Cat Forum banner

1 - 12 of 12 Posts

·
Registered
Joined
·
2,160 Posts
Discussion Starter #1
About a month ago our old furnace had to be replaced and we went with a high efficiency one. We did this having been told that our gas bill will go down a little bit because the natural gas isn't wasted through the chimney as much as it is in the older, less efficient furnaces.

Well, we had it put in and that very first evening we noticed that the temperature of the bedrooms tucked in the northeast and southeast corners of the house were downright cold, even at the temperature we were normally used to keeping the thermostat at. I called the utility office the next day and told them of our situation and they had somebody come out and take a look at the furnace. I had a few concerns - was the furnace actually big enough for the house? and was it hooked up properly so as to get the heat we were supposed to?

This is what I was told - high-efficiency furnaces blow hot air out through the vents at a slightly lower temperature than the older furnaces do (about 120° compared to 150° with the old ones) so the moving air can and will feel more chilly than that of the older furnaces. Plus, these newer furnaces have digital thermostats which are much more accurate and will keep the temperature setting within a couple of tenths of a degree, thus running more times throughout the day in shorter spurts. Basically, the guy told us that even though we may need to keep the thermostat a little higher than we're used to to feel comfortable we will not be spending more money on our gas bill because the fuel is used much more efficiently and not wasted, so we've been keeping the house an average of 3 or 4 degrees higher than we're used to.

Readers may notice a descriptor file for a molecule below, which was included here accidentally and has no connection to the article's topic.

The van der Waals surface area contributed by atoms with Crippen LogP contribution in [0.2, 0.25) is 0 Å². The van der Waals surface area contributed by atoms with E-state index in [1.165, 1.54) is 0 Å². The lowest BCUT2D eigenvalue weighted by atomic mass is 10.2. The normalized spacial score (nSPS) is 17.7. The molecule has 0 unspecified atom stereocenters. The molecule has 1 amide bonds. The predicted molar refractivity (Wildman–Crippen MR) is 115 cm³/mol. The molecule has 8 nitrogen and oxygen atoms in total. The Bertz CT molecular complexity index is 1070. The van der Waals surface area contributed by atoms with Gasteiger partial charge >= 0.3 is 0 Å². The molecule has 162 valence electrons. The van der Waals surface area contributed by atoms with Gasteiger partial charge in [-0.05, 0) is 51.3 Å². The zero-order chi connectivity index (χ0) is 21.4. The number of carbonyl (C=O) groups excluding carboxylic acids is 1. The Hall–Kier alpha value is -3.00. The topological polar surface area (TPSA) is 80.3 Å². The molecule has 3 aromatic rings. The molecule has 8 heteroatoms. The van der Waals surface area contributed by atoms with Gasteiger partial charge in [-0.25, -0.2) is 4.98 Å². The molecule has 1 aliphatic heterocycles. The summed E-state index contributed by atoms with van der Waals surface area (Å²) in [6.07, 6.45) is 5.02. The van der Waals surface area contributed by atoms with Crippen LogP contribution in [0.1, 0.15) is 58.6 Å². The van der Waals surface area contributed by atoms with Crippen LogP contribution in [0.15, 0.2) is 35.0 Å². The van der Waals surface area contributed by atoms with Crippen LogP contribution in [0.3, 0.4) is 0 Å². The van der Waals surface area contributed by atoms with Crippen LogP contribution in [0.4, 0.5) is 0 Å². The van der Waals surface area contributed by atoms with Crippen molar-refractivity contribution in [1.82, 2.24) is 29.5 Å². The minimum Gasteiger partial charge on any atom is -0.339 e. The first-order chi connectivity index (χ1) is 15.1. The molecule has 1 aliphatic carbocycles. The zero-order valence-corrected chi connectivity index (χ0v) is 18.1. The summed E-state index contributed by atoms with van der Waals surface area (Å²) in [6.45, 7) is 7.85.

And, still, even after setting it at 72° at night (we do this because our 1-year-olds tend to kick the covers off of them and we don't want them to get cold) it gets chilly in the corner bedrooms of the house. The living room, dining room and kitchen (located more in the middle of the house) are all comfy for the most part.

Was this utility guy being straight up or was he pulling our chain? To be honest, even though the numbers are high I feel some days we should keep the overnight temperature set even higher than 72° because of our kids ending up with no covers. That just doesn't seem right to me, though. Can the fact that the fluid gases (I think that's what he referred to them as) burn and come up through the vents at a lower temperature really cool the air off in here that much? I'm really wondering if getting this high-efficiency furnance was our best option and if we should have it changed out to an 80% efficient furnace.

Ugh! The joys of house upkeep! :roll:
 

·
Registered
Joined
·
2,160 Posts
Discussion Starter #3
shengmei said:
Is it quieter? I am extremely sensitive to noise and I am willing to pay $$$ for anything that is quiet. That is the primary reason why I have cats instead of dogs.
No, in fact, because of the power of the blower shooting air out through the vents it's a little noisier than those of 25-30 years ago. It's by no means a distraction though.
 

·
Registered
Joined
·
2,160 Posts
Discussion Starter #5
Donaldjr1969 said:
Jo, I do have a question for you. Is the new thermostat for the new furnace in the same place as the old thermostat?
A~ha! Funny you should ask that, because no it's not. Our old thermostat sat on a living room wall above a cold air return facing a very large (approx. 11 ft. wide) southern exposure window. When we had our old furnace we were complaining that the living room was always nice and toasty but that the rest of the house was cold. We figured it was because the people who built this house put the thermostat where excessive heat could reach it and possibly throw off the reading. Soooo, we had the thermostat moved about 5 feet away from the old spot at the end of a hallway leading away from the living room and now the thermostat faces the north and is not directly in line with a window but still above a cold air return.